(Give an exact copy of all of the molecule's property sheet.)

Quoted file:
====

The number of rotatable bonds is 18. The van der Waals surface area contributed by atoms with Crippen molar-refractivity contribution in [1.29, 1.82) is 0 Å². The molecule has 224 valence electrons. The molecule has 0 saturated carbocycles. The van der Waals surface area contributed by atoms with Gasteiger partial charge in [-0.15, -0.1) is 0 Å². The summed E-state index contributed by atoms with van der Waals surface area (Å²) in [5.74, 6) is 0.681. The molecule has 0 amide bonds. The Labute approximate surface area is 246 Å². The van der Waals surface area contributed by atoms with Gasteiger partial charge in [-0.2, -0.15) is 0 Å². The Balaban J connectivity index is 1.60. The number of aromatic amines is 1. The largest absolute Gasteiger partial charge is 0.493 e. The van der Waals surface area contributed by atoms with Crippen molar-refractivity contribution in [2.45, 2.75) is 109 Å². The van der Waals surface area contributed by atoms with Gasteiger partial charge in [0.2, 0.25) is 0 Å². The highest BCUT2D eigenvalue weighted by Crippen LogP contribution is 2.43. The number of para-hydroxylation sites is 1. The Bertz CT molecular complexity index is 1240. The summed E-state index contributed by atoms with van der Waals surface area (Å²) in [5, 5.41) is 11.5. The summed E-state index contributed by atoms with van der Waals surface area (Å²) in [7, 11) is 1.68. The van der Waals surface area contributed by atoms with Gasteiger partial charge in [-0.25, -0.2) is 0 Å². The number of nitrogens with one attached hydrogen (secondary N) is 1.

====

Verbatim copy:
The number of rotatable bonds is 18. The van der Waals surface area contributed by atoms with Crippen molar-refractivity contribution in [1.29, 1.82) is 0 Å². The molecule has 224 valence electrons. The molecule has 0 saturated carbocycles. The van der Waals surface area contributed by atoms with Gasteiger partial charge in [-0.15, -0.1) is 0 Å². The summed E-state index contributed by atoms with van der Waals surface area (Å²) in [5.74, 6) is 0.681. The molecule has 0 amide bonds. The Labute approximate surface area is 246 Å². The van der Waals surface area contributed by atoms with Gasteiger partial charge in [-0.2, -0.15) is 0 Å². The Balaban J connectivity index is 1.60. The number of aromatic amines is 1. The largest absolute Gasteiger partial charge is 0.493 e. The van der Waals surface area contributed by atoms with Crippen molar-refractivity contribution in [2.45, 2.75) is 109 Å². The van der Waals surface area contributed by atoms with Gasteiger partial charge in [0.2, 0.25) is 0 Å². The highest BCUT2D eigenvalue weighted by Crippen LogP contribution is 2.43. The number of para-hydroxylation sites is 1. The Bertz CT molecular complexity index is 1240. The summed E-state index contributed by atoms with van der Waals surface area (Å²) in [5, 5.41) is 11.5. The summed E-state index contributed by atoms with van der Waals surface area (Å²) in [7, 11) is 1.68. The van der Waals surface area contributed by atoms with Gasteiger partial charge in [-0.25, -0.2) is 0 Å². The number of nitrogens with one attached hydrogen (secondary N) is 1.